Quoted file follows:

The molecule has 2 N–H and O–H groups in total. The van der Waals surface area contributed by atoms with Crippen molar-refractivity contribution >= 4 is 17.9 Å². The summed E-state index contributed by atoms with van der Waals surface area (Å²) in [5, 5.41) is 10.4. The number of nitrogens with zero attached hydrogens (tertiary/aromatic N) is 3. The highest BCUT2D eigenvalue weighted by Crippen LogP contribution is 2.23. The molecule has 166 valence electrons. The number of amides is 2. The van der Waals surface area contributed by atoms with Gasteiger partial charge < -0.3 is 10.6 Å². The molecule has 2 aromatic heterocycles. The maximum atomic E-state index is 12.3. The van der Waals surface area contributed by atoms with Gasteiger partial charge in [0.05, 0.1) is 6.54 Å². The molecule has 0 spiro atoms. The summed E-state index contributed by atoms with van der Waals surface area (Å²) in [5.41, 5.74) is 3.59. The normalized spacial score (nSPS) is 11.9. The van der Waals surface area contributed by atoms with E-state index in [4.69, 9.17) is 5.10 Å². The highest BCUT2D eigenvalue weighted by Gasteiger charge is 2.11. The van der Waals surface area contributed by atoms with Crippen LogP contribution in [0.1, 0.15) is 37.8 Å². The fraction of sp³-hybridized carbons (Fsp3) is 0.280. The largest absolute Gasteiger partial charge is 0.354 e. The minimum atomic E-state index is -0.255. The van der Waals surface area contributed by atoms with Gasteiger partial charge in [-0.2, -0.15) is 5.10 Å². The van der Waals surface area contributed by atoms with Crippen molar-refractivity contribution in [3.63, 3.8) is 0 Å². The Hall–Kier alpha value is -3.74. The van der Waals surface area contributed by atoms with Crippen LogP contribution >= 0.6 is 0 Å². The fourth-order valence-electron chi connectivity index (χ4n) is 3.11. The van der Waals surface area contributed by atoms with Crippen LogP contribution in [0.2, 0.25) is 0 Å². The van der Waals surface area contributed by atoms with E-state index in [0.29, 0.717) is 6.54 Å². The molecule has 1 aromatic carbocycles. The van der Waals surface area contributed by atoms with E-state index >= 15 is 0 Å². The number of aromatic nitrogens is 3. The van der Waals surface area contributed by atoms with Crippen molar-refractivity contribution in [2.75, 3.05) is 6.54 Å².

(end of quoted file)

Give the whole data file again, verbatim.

The molecule has 2 N–H and O–H groups in total. The van der Waals surface area contributed by atoms with Crippen molar-refractivity contribution >= 4 is 17.9 Å². The summed E-state index contributed by atoms with van der Waals surface area (Å²) in [5, 5.41) is 10.4. The number of nitrogens with zero attached hydrogens (tertiary/aromatic N) is 3. The highest BCUT2D eigenvalue weighted by Crippen LogP contribution is 2.23. The molecule has 166 valence electrons. The number of amides is 2. The van der Waals surface area contributed by atoms with Gasteiger partial charge < -0.3 is 10.6 Å². The molecule has 2 aromatic heterocycles. The maximum atomic E-state index is 12.3. The van der Waals surface area contributed by atoms with Gasteiger partial charge in [0.05, 0.1) is 6.54 Å². The molecule has 0 spiro atoms. The summed E-state index contributed by atoms with van der Waals surface area (Å²) in [5.41, 5.74) is 3.59. The normalized spacial score (nSPS) is 11.9. The van der Waals surface area contributed by atoms with E-state index in [4.69, 9.17) is 5.10 Å². The highest BCUT2D eigenvalue weighted by Gasteiger charge is 2.11. The van der Waals surface area contributed by atoms with Crippen LogP contribution in [0.1, 0.15) is 37.8 Å². The fraction of sp³-hybridized carbons (Fsp3) is 0.280. The largest absolute Gasteiger partial charge is 0.354 e. The minimum atomic E-state index is -0.255. The van der Waals surface area contributed by atoms with Gasteiger partial charge in [-0.2, -0.15) is 5.10 Å². The van der Waals surface area contributed by atoms with Crippen molar-refractivity contribution in [3.63, 3.8) is 0 Å². The Hall–Kier alpha value is -3.74. The van der Waals surface area contributed by atoms with Crippen LogP contribution >= 0.6 is 0 Å². The fourth-order valence-electron chi connectivity index (χ4n) is 3.11. The van der Waals surface area contributed by atoms with Crippen LogP contribution in [0.2, 0.25) is 0 Å². The van der Waals surface area contributed by atoms with E-state index in [0.29, 0.717) is 6.54 Å². The molecule has 1 aromatic carbocycles. The van der Waals surface area contributed by atoms with E-state index >= 15 is 0 Å². The number of aromatic nitrogens is 3. The van der Waals surface area contributed by atoms with Crippen molar-refractivity contribution in [2.75, 3.05) is 6.54 Å².